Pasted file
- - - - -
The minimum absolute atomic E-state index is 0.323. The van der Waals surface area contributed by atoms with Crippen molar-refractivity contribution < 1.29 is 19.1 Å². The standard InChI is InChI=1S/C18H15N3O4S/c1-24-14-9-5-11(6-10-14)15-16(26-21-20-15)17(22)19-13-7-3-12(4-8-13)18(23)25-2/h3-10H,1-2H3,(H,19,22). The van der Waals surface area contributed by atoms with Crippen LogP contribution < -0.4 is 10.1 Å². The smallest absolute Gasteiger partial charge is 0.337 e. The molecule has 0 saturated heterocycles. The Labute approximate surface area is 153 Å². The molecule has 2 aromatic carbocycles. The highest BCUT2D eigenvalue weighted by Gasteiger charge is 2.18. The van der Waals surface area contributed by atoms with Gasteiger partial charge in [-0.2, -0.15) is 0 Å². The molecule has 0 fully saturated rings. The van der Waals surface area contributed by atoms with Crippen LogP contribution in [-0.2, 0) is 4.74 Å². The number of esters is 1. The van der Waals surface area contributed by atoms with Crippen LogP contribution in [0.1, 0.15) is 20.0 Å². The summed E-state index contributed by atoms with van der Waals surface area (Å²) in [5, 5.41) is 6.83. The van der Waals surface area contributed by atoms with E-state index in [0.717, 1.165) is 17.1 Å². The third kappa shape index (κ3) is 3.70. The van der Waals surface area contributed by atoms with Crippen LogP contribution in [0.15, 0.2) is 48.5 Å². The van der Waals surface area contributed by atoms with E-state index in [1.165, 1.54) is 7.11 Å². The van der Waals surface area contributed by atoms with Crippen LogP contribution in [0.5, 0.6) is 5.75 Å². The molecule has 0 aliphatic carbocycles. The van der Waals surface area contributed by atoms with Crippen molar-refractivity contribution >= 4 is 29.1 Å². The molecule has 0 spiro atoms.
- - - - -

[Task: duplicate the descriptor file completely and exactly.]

The minimum absolute atomic E-state index is 0.323. The van der Waals surface area contributed by atoms with Crippen molar-refractivity contribution < 1.29 is 19.1 Å². The standard InChI is InChI=1S/C18H15N3O4S/c1-24-14-9-5-11(6-10-14)15-16(26-21-20-15)17(22)19-13-7-3-12(4-8-13)18(23)25-2/h3-10H,1-2H3,(H,19,22). The van der Waals surface area contributed by atoms with Crippen LogP contribution < -0.4 is 10.1 Å². The smallest absolute Gasteiger partial charge is 0.337 e. The molecule has 0 saturated heterocycles. The Labute approximate surface area is 153 Å². The molecule has 2 aromatic carbocycles. The highest BCUT2D eigenvalue weighted by Gasteiger charge is 2.18. The van der Waals surface area contributed by atoms with Gasteiger partial charge in [-0.2, -0.15) is 0 Å². The molecule has 0 fully saturated rings. The van der Waals surface area contributed by atoms with Crippen LogP contribution in [-0.2, 0) is 4.74 Å². The number of esters is 1. The van der Waals surface area contributed by atoms with Crippen LogP contribution in [0.1, 0.15) is 20.0 Å². The summed E-state index contributed by atoms with van der Waals surface area (Å²) in [5, 5.41) is 6.83. The van der Waals surface area contributed by atoms with E-state index in [0.717, 1.165) is 17.1 Å². The third kappa shape index (κ3) is 3.70. The van der Waals surface area contributed by atoms with Crippen LogP contribution in [0.15, 0.2) is 48.5 Å². The van der Waals surface area contributed by atoms with E-state index in [1.165, 1.54) is 7.11 Å². The van der Waals surface area contributed by atoms with Crippen LogP contribution in [0.5, 0.6) is 5.75 Å². The molecule has 0 aliphatic carbocycles. The van der Waals surface area contributed by atoms with Crippen molar-refractivity contribution >= 4 is 29.1 Å². The molecule has 0 spiro atoms.